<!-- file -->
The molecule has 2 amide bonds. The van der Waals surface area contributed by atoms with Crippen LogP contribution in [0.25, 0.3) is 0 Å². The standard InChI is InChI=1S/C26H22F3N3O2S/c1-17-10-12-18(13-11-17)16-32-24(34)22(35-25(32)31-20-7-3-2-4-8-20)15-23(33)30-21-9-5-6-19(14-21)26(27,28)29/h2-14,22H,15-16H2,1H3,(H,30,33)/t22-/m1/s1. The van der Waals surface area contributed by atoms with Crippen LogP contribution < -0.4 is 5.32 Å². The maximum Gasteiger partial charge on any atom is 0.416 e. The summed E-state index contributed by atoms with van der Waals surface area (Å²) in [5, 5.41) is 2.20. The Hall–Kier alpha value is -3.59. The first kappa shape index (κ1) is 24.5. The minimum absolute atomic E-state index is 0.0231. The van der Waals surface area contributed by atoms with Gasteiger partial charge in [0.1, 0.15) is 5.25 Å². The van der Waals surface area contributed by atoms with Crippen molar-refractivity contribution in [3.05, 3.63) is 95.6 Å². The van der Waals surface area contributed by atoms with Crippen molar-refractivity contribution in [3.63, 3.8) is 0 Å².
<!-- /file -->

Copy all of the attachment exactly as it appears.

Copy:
The molecule has 2 amide bonds. The van der Waals surface area contributed by atoms with Crippen LogP contribution in [0.25, 0.3) is 0 Å². The standard InChI is InChI=1S/C26H22F3N3O2S/c1-17-10-12-18(13-11-17)16-32-24(34)22(35-25(32)31-20-7-3-2-4-8-20)15-23(33)30-21-9-5-6-19(14-21)26(27,28)29/h2-14,22H,15-16H2,1H3,(H,30,33)/t22-/m1/s1. The van der Waals surface area contributed by atoms with Crippen LogP contribution < -0.4 is 5.32 Å². The maximum Gasteiger partial charge on any atom is 0.416 e. The summed E-state index contributed by atoms with van der Waals surface area (Å²) in [5, 5.41) is 2.20. The Hall–Kier alpha value is -3.59. The first kappa shape index (κ1) is 24.5. The minimum absolute atomic E-state index is 0.0231. The van der Waals surface area contributed by atoms with Gasteiger partial charge in [0.1, 0.15) is 5.25 Å². The van der Waals surface area contributed by atoms with Crippen molar-refractivity contribution in [3.05, 3.63) is 95.6 Å². The van der Waals surface area contributed by atoms with Crippen molar-refractivity contribution in [3.63, 3.8) is 0 Å².